Unless behaves the same as when, except that using unless requires all conditions to evaluate as false. With this additional expression, you can create statement that are less complex to review and maintain. The following example shows how you can simplify a condition with multiple parameters by using the unless expression.
The following example shows how you can simplify the previous policy by using an unless expression.
Rationalize policies with a template
You might face a situation where you are repeatedly creating the same rule for different contexts. In the following example, we demonstrate a policy that permits Alice to describe the folder Alice’s Org. Then we replicate the same policy for Bob and the folder Bob’s Org.
In this case, we recommend that you use a policy template to simplify the evaluation, as in the following example.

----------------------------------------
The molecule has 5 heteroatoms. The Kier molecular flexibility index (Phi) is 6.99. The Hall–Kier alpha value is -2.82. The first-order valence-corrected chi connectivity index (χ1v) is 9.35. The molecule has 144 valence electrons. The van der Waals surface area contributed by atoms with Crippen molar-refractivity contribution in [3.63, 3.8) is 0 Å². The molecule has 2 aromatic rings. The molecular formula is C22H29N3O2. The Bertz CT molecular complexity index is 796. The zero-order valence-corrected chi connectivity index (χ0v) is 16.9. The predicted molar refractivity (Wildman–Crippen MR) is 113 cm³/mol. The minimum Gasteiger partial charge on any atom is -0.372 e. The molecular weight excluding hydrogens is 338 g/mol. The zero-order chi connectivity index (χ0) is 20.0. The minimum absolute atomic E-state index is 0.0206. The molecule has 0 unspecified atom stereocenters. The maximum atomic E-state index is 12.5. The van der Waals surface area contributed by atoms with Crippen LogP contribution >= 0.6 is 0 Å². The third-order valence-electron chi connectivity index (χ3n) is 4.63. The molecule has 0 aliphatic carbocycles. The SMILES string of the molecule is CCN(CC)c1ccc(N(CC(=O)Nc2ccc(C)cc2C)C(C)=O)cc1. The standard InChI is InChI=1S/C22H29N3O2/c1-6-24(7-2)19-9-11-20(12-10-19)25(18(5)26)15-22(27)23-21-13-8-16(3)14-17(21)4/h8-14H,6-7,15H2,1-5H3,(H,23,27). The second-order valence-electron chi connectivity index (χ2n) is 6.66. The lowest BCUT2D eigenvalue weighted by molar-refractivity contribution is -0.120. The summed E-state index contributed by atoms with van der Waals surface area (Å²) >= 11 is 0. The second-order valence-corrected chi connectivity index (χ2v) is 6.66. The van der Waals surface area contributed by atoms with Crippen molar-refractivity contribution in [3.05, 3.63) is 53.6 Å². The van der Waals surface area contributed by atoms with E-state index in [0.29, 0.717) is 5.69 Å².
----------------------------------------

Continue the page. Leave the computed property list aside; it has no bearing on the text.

You can then instantiate the template twice, once with Bob and once with Alice. This prevents you from repeating yourself, and gives you a central place to update the logic in the future.
Conclusion: Start authorizing with Amazon Verified Permissions
With Amazon Verified Permissions, you can create permission policies with expressiveness, performance, and readability in mind.
Using the best practices described in this post, you are ready to author policies with Amazon Verified Permissions. When combined with services like Amazon Cognito, Amazon API Gateway, an AWS Lambda authorizer, or AWS AppSync, Amazon Verified Permissions allows you to unlock in-depth and explicit access control logic securely using native AWS services.
Over the next months, AWS will release more resources to support our customers in their implementation of Amazon Verified Permissions. Learn more about Amazon Verified Permissions. Stay tuned and happy building.